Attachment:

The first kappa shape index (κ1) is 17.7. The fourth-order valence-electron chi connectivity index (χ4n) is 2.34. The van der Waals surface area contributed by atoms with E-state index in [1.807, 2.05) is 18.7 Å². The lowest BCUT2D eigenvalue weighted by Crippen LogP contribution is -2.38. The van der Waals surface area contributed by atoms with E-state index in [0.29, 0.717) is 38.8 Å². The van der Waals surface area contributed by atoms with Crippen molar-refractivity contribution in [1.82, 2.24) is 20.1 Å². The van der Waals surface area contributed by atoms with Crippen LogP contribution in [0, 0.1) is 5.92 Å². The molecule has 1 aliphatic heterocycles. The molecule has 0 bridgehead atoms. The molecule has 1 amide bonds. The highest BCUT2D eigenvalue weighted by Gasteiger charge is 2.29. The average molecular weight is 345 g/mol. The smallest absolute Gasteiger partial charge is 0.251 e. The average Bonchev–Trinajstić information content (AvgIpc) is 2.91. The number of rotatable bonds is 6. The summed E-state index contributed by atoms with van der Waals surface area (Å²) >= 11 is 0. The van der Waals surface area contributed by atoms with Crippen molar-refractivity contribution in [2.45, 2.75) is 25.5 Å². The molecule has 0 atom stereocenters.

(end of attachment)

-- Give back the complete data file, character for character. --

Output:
The first kappa shape index (κ1) is 17.7. The fourth-order valence-electron chi connectivity index (χ4n) is 2.34. The van der Waals surface area contributed by atoms with E-state index in [1.807, 2.05) is 18.7 Å². The lowest BCUT2D eigenvalue weighted by Crippen LogP contribution is -2.38. The van der Waals surface area contributed by atoms with E-state index in [0.29, 0.717) is 38.8 Å². The van der Waals surface area contributed by atoms with Crippen molar-refractivity contribution in [1.82, 2.24) is 20.1 Å². The van der Waals surface area contributed by atoms with Crippen LogP contribution in [0, 0.1) is 5.92 Å². The molecule has 1 aliphatic heterocycles. The molecule has 0 bridgehead atoms. The molecule has 1 amide bonds. The highest BCUT2D eigenvalue weighted by Gasteiger charge is 2.29. The average molecular weight is 345 g/mol. The smallest absolute Gasteiger partial charge is 0.251 e. The average Bonchev–Trinajstić information content (AvgIpc) is 2.91. The number of rotatable bonds is 6. The summed E-state index contributed by atoms with van der Waals surface area (Å²) >= 11 is 0. The van der Waals surface area contributed by atoms with Crippen molar-refractivity contribution in [2.45, 2.75) is 25.5 Å². The molecule has 0 atom stereocenters.